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Tuesday, March 1, 2011

A Visitor From NORTHERN MARIANA ISLANDS.


Ever heard of this country? Northern Mariana Islands....
A visitor from this country paid a visit to my Blog today. He or she happens to represent the 123rd country to visit my Blog for far... Thank you for your visit, whoever you are.. I'm updating my geography info too....
Let's learn Geography today:

The Northern Mariana Islands, officially the Commonwealth of the Northern Mariana Islands (CNMI), is a commonwealth in political union with the United States, occupying a strategic region of the western Pacific Ocean. It consists of 15 islands about three-quarters of the way from Hawaii to the Philippines. The United States Census Bureau reports the total land area of all islands as 179.01 square miles (463.63 km2).
The Northern Mariana Islands has a population of 80,362 (2005 estimate). The official 2000 census count was 69,221.[2] More than 90% of the population lives on the island of Saipan. Of the fourteen other islands, only two — Tinian and Rota — have a significant population. The islands of Agrihan and Alamagan have fewer than ten residents each, and the remaining islands are unpopulated.
The Commonwealth's center of government is in the village of Capitol Hill on Saipan. As the island is governed as a single municipality, most publications name Saipan as the Commonwealth's capital.
The Northern Mariana Islands, together with Guam to the south, compose the Mariana Islands. The southern islands are limestone, with level terraces and fringing coral reefs. The northern islands are volcanic, with active volcanoes on Anatahan, Pagan and Agrihan. The volcano on Agrihan has the highest elevation at 3,166 feet (965 m). About one-fifth of the land is arable; another tenth is pasture. The primary natural resource is fish, some of which are endangered species, which leads to conflict. Also, development has created landfills which have contaminated the groundwater on Saipan, which could lead to disease.
Anatahan Volcano is a small volcanic island 80 miles (130 km) north of Saipan. It is about 6 miles (10 km) long and 2 miles (3 km) wide. Anatahan began erupting suddenly from its east crater on May 10, 2003, at about 6 p.m. (0800 UTC). It has since alternated between eruptive and calm periods. On April 6, 2005, approximately 50,000 cubic meters (1,800,000 cu ft) of ash and rock were ejected, causing a large, black cloud to drift south over Saipan and Tinian.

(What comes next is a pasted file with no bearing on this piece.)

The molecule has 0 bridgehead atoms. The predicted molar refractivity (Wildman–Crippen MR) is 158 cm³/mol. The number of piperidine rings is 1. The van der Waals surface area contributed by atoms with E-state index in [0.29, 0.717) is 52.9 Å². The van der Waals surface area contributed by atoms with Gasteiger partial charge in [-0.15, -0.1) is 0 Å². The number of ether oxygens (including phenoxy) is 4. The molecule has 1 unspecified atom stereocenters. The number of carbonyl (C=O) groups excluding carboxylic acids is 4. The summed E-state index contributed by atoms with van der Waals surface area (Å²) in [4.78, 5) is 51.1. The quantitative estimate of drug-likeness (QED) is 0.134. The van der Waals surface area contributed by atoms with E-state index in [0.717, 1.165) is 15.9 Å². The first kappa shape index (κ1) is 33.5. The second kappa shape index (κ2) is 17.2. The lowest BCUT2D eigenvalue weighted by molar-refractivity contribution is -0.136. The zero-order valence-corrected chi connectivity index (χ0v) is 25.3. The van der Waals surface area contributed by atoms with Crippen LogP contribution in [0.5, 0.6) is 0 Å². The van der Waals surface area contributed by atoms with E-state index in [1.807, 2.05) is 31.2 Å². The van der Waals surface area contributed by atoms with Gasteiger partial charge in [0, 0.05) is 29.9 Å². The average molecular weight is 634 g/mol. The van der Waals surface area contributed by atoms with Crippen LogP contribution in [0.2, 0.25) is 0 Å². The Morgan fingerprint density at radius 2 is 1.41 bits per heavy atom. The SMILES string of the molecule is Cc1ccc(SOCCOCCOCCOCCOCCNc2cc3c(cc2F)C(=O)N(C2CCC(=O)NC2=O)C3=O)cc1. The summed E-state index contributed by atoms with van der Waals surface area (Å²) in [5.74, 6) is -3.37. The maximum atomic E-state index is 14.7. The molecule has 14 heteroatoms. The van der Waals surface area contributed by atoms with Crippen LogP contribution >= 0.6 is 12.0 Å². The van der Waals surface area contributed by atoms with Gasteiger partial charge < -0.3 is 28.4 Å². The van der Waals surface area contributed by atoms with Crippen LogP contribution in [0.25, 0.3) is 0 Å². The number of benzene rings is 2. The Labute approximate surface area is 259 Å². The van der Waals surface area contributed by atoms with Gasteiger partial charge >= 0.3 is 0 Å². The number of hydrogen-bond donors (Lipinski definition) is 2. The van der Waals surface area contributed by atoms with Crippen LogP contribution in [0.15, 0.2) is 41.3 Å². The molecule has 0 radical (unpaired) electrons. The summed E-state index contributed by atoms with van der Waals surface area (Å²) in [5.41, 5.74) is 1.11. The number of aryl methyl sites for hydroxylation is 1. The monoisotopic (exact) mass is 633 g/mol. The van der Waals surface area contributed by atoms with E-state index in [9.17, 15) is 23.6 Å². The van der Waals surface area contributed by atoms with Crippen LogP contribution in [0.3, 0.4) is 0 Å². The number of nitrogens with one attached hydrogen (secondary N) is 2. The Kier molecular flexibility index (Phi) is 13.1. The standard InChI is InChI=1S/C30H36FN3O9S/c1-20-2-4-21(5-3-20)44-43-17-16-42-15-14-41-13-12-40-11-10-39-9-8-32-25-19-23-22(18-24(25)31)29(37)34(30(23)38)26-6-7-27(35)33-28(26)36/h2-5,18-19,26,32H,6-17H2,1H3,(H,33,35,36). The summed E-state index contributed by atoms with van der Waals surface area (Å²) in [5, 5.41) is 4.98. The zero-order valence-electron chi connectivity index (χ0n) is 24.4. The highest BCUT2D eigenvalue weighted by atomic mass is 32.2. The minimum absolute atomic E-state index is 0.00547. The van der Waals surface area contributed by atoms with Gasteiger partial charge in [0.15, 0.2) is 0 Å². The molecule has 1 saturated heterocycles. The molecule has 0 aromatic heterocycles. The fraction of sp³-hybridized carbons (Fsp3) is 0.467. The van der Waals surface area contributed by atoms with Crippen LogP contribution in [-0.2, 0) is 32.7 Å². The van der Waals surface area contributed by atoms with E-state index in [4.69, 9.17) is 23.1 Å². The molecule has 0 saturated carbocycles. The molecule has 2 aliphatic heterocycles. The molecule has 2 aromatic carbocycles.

The island of Saipan...
The islands have a tropical marine climate moderated by seasonal northeast trade winds. There is little seasonal temperature variation. The dry season runs from December to June, and the rainy season from July to November and can include typhoons. The Guinness Book of World Records has cited Saipan as having the most equable temperature in the world.[3]

The Commonwealth of the Northern Mariana Islands benefits from substantial subsidies and development assistance from the federal government of the United States. The economy also relies heavily on tourism, especially from Japan, and the rapidly dwindling garment manufacturing sector. The tourism industry has also been dwindling since late 2005. Since late 2006, tourist arrivals fell 15.23% (73,000 potential visitors) from the eleven months prior.[13]
The Northern Mariana Islands had successfully used its position as a free trade area with the U.S., while at the same time not being subject to the same labor laws. For example, the $3.05 per hour minimum wage in the Commonwealth, which lasted from 1997 to 2007, was lower than in the U.S. and some other worker protections are weaker, leading to lower production costs. That allowed garments to be labeled "Made in USA" without having to comply with all U.S. labor laws. However, the U.S. minimum wage law signed by President Bush on May 25, 2007, would result in stepped increases in the Northern Marianas' minimum wage to reach U.S. level by 2015.[14] The first step (to $3.55) became effective July 25, 2007, and a yearly increase of $0.50 will take effect every May thereafter until the CNMI minimum wage equals the nationwide minimum wage. However, a law signed in December 2009 delayed the yearly increase from May to September. As of September 30, 2010, the minimum wage is $5.05 per hour.[15]
In the extreme, the island's exemption from U.S. labor laws had led to many alleged exploitations including recent claims of sweatshops, child labor, child prostitution, and even forced abortions.[16][17]
An immigration system mostly outside of federal U.S. control (which ended on November 28, 2009) resulted in a large number of Chinese migrant workers (about 15,000 during the peak years) employed in the islands' garment trade. However, the lifting of World Trade Organization restrictions on Chinese imports to the U.S. in 2005 had put the Commonwealth-based trade under severe pressure, leading to a number of recent factory closures. Adding to the U.S.-imposed scheduled wage increases, the garment industry became extinct by 2009.[18]
Agricultural production, primarily of tapioca, cattle, coconuts, breadfruit, tomatoes, and melons, exists, but is relatively unimportant in the economy.

 the location of the Northern Mariana Islands.
beautiful view...
another beautiful view..
Miss Northern Mariana Islands...
children..
locals....
Flame of the Forest trees along beach roads..
welcome to Northern Mariana Islands...

Thanks again for visiting my Blog...
Have a nice day...

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